I have been asked to outline to the Conference my experience in setting up the marketing of our lucerne cube export business.
I first became aware of the potential to export lucerne cubes in 1976. At that time Japan was importing around 200,000 tonnes p.a. with the US supplying over 90% of the market. Our Trade and Resources people suggested that Japanese imports were expected to rise to around 350,000 tonnes within two or three years. I was growing lucerne in a similar climate to that of some of the US producers and, taking into account our opposite production season, I felt the prospects to export warranted some attention.
My first move was to contact a number of international trading houses to see what interest they might have in handling the product, and at what price. None had any knowledge of the product, or had even seen it. Most of them asked me what price I wanted for it, rather than tell me what price they believed I could expect. All were enthusiastic about the product itself.
I was generally disappointed with the approach of the trading houses to pricing. Trade and Resources had already given me a good indication of the likely price on a cost basis, including freight, landed at Japan.
One trading house in particular took what seemed to me a better approach. They were keen to handle the product, but suggested that by cooperation and a free exchange of information we might develop the trade to our mutual satisfaction. I had earlier received advice from the exporting division of my trading bank that the volume of trade, combined with the remote location of my property, indicated that using an agent for the final exporting arrangements was the most appropriate course to follow.
So, after agreeing to do business using this approach, the next step was to obtain costs for both domestic and overseas freight. This is where the greatest hurdle arose. No matter which way we looked at the situation, the net amount remaining after deducting these two freight items was insufficient. In attempting to resolve these I believe I learned two important lessons.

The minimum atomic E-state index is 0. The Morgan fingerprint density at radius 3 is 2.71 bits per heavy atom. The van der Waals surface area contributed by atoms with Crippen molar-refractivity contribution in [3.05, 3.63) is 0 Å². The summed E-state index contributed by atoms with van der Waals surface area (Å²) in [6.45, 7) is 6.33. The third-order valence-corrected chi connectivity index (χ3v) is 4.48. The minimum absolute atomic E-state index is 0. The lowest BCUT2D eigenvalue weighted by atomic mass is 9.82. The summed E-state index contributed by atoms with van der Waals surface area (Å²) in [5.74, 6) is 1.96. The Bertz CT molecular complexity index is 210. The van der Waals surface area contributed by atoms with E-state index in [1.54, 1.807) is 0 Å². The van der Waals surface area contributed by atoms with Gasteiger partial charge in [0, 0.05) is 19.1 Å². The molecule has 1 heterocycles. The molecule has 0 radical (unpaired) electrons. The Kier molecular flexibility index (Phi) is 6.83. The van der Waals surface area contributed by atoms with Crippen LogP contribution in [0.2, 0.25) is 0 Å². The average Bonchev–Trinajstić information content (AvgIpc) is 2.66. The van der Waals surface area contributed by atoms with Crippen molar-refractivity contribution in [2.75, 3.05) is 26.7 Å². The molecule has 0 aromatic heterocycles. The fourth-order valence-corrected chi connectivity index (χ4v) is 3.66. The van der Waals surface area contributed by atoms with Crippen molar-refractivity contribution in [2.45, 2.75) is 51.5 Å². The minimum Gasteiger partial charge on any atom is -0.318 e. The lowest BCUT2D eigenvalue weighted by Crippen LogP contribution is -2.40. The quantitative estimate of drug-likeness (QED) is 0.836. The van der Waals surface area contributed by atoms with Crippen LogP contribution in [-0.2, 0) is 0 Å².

The first lesson occurred as a result of grappling with the problem of high charges on rail. The cost of railing containerised lucerne cubes over a distance in excess of 1000km was very high. Quite by chance I saw a copy of the railway’s freight schedule. There was one rate quoted for “lucerne products” which was what we had asked for and received. There was, however, a different and significantly lower rate for “sun dried hay cubes”. ‘This description, i.e. “sun dried hay cubes”, was precisely the description used when quoting the product overseas, so by correctly describing the product at all times we were able to keep freight costs as low as possible.
The second lesson involved shipping costs. We were aware that the scheduled rate for sun dried hay cubes was a lot higher than tile rate for meat meal, even though both products had a similar bulk density. Although none of the shipping companies could, or would, explain this apparent anomaly, the rate for cubes was about 35% higher than the rate for meat meal. We decided to prepare a submission and placed it before the Australian/Japan Shipping Conference, pointing out the anomaly and explaining that the higher rate was the only factor preventing the commencement of this trade. Now, whether this approach was successful or whether it was because exports of meat meal were declining or, as I suspect, a combination of both factors was responsible, as a result the scheduled rate was lowered by about 25%.
The lesson I learnt here was to use whatever leverage is available to keep these types of costs competitive, because people such as the shippers cannot be expected to be aware of what products are potentially available for export.
The combined reduction in these cost items meant that this trade could commence. I was responsible at my end for loading containers and delivering them to the railways, and the export merchants handled the product from that point.
During the early stages of my involvement in developing this trade, the assistance I received from the Department of Trade and Resources, the office of our Trade Commissioner in Japan, and the Department of Primary Industry was most helpful. Once the trade began the service provided by the NSW Department of Agriculture in carrying out the various health requirements has also been first-class.
This project, which began in 1978, has continued for all but two seasons. There have been a couple of occasions when the cost-price squeeze has meant that our product has not been competitive. At present the trade is again under way and for the immediate future prospects appear quite good.